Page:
Some days I wonder who has it harder …the people who choose to “live off the land naturally” or the modern family with all the pressures of city living. Today, more and more families have both parents “working”, often in sealed buildings with the constant whirr of fans, computers and phones calls. Mental work seems to go on non-stop and people have to schedule time to keep fit. As for the children, TV has become the central focus since there are few chores.

As for me… I enjoy city life and I am very grateful for the modern conveniences because I have more time to meditate. The latest statistic is that over fifty percent of Americans are now meditating. I feel people are drawn to this activity because of high mental stress at work, with limited time for physical exercise (due to the evolvement of modern time-saving devices).

Meditation is something we do, but in reality it is a state of being; once a person attains enlightenment, that feeling of bliss stays with that person every moment of time. Meditation is similar to the relaxation and visualization exercises one can do for stress management… and more.

I find meditation quietens my mind so that I can enjoy the wonders of me… living in this beautiful universe, knowing I am connected with God… at a heart level. Once I had felt that bliss… the desire for more came from deep within me… and I began my search for self-realization. My journey started five years ago, slowly at first, as I took an occasional evening or week-end seminar. As my family grew less dependent and I had more time in my life I found regular meditation to be very beneficial. I continued reading and searching for ways to understand my life, why I was doing what I was doing, what made me happy. I wanted to become more aware of my subconscious programing.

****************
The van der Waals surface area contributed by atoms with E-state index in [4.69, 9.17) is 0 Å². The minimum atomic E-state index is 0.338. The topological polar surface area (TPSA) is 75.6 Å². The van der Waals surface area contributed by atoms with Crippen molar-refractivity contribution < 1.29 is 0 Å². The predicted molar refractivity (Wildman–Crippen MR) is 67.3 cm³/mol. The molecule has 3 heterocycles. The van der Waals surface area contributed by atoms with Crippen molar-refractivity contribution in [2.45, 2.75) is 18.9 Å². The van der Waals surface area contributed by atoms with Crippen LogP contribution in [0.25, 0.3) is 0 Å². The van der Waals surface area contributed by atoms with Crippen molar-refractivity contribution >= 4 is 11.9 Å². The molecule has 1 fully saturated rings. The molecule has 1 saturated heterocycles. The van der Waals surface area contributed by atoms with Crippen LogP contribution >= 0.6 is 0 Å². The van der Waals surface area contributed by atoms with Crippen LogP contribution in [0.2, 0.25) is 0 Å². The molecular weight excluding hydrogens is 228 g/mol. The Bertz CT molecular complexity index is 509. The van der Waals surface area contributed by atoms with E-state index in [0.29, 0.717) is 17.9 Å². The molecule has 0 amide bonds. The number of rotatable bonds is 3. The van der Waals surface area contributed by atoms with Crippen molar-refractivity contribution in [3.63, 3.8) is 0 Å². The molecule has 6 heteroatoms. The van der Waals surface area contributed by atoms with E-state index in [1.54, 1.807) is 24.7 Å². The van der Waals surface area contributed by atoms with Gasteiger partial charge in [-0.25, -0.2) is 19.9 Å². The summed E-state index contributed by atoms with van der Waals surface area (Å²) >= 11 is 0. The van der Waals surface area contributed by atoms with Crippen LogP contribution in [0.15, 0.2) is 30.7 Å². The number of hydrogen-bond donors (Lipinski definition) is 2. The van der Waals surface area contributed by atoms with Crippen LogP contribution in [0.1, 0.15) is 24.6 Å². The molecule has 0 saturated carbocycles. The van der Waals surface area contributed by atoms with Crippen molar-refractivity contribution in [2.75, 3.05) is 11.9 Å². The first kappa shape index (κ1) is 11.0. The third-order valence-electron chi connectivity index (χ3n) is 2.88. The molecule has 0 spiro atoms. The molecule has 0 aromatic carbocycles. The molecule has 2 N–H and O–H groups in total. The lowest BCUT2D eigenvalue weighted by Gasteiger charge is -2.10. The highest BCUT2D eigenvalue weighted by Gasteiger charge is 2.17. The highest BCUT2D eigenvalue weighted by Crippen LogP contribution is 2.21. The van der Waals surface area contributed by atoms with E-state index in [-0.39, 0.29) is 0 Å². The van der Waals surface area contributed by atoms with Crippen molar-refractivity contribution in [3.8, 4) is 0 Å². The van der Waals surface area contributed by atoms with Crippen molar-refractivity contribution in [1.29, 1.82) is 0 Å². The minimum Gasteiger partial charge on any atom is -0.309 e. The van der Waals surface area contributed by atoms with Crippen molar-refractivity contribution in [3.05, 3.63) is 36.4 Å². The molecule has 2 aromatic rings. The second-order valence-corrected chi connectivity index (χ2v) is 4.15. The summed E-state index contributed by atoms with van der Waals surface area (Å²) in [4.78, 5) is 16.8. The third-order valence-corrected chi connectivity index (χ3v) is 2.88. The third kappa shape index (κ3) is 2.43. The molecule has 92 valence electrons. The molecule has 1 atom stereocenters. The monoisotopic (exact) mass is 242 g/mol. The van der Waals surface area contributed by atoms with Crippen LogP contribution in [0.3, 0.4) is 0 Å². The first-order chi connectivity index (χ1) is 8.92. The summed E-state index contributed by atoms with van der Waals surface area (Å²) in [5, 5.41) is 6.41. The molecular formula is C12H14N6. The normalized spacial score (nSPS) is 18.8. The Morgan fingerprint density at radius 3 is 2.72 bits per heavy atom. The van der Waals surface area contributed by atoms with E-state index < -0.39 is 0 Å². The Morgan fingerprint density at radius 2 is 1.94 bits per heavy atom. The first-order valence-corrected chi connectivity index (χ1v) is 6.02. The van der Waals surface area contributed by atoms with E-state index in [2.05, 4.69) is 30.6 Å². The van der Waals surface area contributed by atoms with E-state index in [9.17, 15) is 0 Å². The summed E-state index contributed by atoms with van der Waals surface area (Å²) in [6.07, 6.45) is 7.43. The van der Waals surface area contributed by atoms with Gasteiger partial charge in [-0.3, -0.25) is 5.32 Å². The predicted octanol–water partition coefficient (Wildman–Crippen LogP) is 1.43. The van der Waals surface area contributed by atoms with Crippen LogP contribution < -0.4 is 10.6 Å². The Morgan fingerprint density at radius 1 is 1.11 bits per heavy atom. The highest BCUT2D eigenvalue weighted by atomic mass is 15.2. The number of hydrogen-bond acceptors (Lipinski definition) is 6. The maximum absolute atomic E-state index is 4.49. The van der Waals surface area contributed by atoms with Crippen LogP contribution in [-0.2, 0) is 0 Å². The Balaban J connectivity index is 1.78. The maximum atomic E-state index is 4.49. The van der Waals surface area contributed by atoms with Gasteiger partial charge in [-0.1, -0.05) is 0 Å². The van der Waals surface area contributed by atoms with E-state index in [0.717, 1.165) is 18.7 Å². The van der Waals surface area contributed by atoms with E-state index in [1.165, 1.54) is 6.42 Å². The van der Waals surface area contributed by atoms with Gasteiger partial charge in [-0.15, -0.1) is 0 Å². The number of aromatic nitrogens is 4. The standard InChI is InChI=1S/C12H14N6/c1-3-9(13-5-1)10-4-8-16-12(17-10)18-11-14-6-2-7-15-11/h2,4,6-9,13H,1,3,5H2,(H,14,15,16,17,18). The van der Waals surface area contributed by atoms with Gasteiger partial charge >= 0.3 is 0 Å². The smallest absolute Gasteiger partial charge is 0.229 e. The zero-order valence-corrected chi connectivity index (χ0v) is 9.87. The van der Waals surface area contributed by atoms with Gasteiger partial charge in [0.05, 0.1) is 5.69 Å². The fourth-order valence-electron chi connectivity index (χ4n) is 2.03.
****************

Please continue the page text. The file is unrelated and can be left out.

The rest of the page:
Now that our boys are in college, and I have a job that supports my way of thinking and friends that have the same thoughts and ideals as me, and a knowingness of possibilities. I expect my growth to accelerate and my path to enlightenment to become clearer.

I would like to thank Larry for organizing Brother Charles’ visit… for he is definitely an illumed being…you can read more about his visit to the Okanagan on page 10. I thank Annie Holtby for introducing me to the latest tapes of Deepak Chopra, M.D., “Magical Mind, Magical Body”…If you have read and enjoyed any of Chopra’s books, his cassette tapes will inspire and heal you. And finally, I thank William Peters for reminding me how important the breath is in our healing process and his teachers, Leonard Orr and Babaji.

A parting word of wisdom from Leonard Orr’s book Physical Immortality, The Science of Everlasting Life. “The idea of physical immortality gives people an opportunity to unravel their death urge and free themselves from the tyranny of deathist mentality. The ignorance of physical immortality leaves people in the prison of misery, self-destructiveness, fear, failure, and insecurity that causes illness and pain, violence and war, power struggles, impotence and cruelty, human degradation and death itself. The philosophy of physical immortality unshackles the human imagination, gives access to enormous reserves of energy and creativity, creates a motive for patience and simplicity and is itself a test of love and intelligence”.